A recent article in the Washington Post exposes the rabid consistency of Congressman Markey (D-MA). He consistently ignores economics, logic, ethics and the U.S. Constitution. As someone who spends a lot of time in Massachusetts, it’s quite disappointing to see this disposition from someone like the Commonwealth’s U.S. Senate candidate, Rep. Ed Markey.
He relishes his chosen role of long-term, lead crusader against various tax deductions for American companies -- especially American-based oil companies -- though multinationals and foreign state-owned companies get those treatments when they invest in America or elsewhere. He calls those tax treatments for U.S. companies "subsidies," but they are not grants, free loans or any such thing that he loves when they go to "green" energy companies. The article misused the title of an old Dire Straits piece. It more accurately applies to Solyndra and other subsidized, failed, "green energy" companies who got "Money for Nothing," and produced exactly that.
Markey consistently mislabels as subsidies, provisions of the tax code available to any and all companies that qualify through specific activities (research, paying taxes overseas, etc). Those companies that Mr. Markey consistently singles out for his smug criticism fuel and provide most of the feedstocks for multiple American companies and industries. They pay more in taxes than companies like Apple, GE and others with whom he has no apparent argument. In fact, the foreign income tax credit or the dual capacity provisions help all companies to offset our arduously arcane tax code and prevent double-taxing the American international oil companies as they compete here and abroad.
Double taxation would make U.S. companies less competitive in the global marketplace, leaving the Venezuelan and Chinese national oil companies to invest in American lands and waters, and to exploit and ravage Africa while American companies cannot compete strongly (and bring American technology and environmental awareness) to those areas.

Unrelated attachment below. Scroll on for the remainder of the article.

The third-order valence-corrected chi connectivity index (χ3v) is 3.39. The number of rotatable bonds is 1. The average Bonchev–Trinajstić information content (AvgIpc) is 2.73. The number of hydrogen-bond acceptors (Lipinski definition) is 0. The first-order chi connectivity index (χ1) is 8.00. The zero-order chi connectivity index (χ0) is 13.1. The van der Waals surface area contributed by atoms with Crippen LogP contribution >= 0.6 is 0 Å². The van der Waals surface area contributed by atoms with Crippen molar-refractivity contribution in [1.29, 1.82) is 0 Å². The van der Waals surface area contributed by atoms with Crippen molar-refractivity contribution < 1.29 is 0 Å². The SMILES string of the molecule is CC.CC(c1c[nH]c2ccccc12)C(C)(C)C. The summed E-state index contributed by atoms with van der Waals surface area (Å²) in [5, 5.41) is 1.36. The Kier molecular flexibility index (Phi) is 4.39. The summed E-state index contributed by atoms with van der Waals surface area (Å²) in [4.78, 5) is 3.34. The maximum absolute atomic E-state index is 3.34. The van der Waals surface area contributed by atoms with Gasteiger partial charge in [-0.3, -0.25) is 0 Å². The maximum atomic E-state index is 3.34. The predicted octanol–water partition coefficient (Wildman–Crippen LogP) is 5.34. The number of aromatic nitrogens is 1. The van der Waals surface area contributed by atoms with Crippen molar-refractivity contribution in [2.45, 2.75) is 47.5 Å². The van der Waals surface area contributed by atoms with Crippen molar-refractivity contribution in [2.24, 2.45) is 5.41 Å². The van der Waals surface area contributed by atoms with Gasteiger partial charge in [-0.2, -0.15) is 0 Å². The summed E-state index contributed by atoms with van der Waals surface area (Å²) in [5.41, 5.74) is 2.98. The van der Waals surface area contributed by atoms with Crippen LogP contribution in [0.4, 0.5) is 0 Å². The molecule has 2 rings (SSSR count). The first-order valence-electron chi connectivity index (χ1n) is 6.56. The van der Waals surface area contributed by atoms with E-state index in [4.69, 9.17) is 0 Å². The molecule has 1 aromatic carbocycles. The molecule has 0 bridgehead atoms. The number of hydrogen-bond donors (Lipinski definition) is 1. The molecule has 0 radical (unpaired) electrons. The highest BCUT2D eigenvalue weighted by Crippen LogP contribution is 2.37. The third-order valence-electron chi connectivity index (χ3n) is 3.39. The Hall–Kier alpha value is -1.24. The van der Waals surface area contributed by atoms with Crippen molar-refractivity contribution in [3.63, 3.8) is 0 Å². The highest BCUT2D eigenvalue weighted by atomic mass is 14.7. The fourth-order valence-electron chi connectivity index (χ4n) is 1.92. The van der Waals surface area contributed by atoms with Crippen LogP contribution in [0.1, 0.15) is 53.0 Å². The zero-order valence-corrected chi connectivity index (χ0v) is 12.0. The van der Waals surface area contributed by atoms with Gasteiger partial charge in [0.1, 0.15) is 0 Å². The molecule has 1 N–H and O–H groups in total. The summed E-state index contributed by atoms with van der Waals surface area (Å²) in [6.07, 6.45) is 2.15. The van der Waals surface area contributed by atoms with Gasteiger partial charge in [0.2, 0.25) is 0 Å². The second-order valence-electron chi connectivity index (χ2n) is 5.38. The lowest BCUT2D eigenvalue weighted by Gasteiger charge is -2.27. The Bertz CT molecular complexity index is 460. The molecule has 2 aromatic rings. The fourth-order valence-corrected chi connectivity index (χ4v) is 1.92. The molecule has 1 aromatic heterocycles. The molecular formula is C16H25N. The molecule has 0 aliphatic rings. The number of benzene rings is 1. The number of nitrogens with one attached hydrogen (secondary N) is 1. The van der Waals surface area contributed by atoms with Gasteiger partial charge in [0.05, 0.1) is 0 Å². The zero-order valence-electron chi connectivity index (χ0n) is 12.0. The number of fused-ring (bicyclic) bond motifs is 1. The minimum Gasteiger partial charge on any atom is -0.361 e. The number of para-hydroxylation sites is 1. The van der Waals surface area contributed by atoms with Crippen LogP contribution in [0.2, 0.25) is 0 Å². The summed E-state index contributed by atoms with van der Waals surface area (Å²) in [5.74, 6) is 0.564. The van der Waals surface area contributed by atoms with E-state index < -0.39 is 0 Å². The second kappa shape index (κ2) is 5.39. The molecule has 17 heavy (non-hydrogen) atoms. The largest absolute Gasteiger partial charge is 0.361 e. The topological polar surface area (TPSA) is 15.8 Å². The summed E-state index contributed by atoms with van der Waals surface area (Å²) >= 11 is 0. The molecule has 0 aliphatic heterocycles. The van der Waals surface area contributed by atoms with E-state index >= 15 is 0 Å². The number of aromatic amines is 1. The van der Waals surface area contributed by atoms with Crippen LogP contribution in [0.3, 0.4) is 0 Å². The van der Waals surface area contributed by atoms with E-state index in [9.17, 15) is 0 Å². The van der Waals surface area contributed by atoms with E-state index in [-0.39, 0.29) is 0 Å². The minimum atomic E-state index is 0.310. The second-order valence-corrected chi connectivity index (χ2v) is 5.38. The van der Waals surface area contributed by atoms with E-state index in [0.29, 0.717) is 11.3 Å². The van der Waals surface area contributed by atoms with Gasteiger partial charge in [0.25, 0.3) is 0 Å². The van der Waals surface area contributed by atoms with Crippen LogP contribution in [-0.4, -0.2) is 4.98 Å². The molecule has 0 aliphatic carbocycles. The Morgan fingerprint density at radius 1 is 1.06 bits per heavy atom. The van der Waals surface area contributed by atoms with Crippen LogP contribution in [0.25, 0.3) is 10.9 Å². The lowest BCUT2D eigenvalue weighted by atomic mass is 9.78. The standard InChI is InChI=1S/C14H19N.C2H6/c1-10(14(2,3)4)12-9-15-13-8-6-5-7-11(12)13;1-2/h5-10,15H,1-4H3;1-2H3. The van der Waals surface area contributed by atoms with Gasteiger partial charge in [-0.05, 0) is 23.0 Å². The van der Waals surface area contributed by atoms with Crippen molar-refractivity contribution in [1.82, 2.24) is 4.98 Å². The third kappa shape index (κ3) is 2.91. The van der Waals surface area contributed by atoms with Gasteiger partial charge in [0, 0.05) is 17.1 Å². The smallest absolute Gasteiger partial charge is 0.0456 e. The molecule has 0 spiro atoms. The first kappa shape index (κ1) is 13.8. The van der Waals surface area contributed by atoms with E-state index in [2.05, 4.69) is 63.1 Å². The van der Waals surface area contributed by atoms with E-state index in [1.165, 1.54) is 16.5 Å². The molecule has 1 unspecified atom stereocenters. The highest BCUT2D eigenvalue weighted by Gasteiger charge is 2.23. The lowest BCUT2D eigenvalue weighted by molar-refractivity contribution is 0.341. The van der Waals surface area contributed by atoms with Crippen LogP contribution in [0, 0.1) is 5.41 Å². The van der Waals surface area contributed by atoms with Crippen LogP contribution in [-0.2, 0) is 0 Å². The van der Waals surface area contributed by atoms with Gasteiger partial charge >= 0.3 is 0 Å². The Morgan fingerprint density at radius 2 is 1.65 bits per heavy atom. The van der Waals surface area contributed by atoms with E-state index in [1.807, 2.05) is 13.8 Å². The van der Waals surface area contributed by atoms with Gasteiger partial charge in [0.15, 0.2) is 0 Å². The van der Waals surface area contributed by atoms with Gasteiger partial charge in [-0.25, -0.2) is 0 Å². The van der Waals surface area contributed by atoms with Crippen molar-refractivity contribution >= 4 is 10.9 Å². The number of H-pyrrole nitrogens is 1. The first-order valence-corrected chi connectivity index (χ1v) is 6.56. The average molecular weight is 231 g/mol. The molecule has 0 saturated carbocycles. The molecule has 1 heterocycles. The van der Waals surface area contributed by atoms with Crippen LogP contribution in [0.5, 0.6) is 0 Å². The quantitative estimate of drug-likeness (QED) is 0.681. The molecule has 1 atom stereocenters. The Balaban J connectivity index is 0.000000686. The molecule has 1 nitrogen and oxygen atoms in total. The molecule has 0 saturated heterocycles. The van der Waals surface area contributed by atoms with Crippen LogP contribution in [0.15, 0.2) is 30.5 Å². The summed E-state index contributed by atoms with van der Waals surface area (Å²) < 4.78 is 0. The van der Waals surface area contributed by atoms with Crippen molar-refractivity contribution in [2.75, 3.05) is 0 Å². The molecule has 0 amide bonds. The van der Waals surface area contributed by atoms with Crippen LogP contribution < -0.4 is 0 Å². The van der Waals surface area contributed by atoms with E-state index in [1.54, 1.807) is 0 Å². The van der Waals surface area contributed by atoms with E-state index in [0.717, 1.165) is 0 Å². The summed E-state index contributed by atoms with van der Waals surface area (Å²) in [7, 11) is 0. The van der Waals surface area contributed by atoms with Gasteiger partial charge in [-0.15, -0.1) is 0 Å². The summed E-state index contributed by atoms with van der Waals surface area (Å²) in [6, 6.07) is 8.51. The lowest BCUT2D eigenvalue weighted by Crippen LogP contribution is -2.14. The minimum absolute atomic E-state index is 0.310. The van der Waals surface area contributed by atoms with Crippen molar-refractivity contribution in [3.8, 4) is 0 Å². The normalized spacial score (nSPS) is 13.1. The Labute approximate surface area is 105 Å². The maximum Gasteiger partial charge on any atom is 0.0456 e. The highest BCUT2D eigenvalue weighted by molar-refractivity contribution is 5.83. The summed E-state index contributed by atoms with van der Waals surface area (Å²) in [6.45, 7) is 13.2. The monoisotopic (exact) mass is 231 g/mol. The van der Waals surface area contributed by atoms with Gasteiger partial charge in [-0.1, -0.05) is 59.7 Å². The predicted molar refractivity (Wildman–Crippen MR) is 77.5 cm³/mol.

The most recent foray of his long crusade goes back to 1995 and has never stopped. Mr. Markey voted against the Deep Water Royalty Relief Act in 1995, and is still angry that it became law. He still crusades to overturn it and collect (retroactively) the "lost" royalty revenues. Article 1, Section 9, Clause 3 of the Constitution says, “no bill of attainder or ex-post facto laws shall be passed” this was Founders attempt to ensure the “full faith and credit of the United States.” Mr. Markey, however, apparently feels it’s lawful and upright to negate contracts and laws. As justification he forever asks the wrong question ("how much royalty did we fail to collect?") rather than the logical one -- "did the law do what it was intended to do -- increase oil production in difficult areas?"
According to the legislative history, the law itself, and to Energy Information Administration and Congressional Research Service studies, the law sought to boost U.S. oil production when no technology existed to drill in water deeper than about a mile. Government and company officials were sure that huge oil and gas resources lay at far greater water depths; they wanted to develop those resources, which was impossible at the time.
Encouraged and incentivized by the new law, oil companies invested hugely in research; they invented and developed new systems and technologies. Those breakthroughs then enabled them to add millions of barrels of newly-recoverable oil to U.S. reserves. (One exploration well was drilled in 21,000 feet [four miles] of water and through 7,000 feet of ocean bottom to make a major oil discovery, at a probable cost of at least $1 billion.) Those government incentives were more successful than virtually any such program in the past century or more. They did exactly what President Clinton and House and Senate wanted when they enacted the law.
But Mr. Markey wants our government to go back on its word, renounce the law and its provisions after 18 years, negate it and penalize the successes it fostered by retroactively imposing $11 billion (Mr. Markey's number) in costs on companies that trusted the government and the law.
This is not just an anti-oil crusade, but it's an anti-American, a frantic anti-Constitutional disposition. Whatever happened to the sanctity of contracts, the rule of law, economics, simple logic and ethics? Really, whatever happened to ‘a deal’s a deal?’ Ask Mr. Markey.
John Rafuse, PhD is a former energy advisor in the Nixon White House and currently principal of the Rafuse Organization, a public policy consultancy.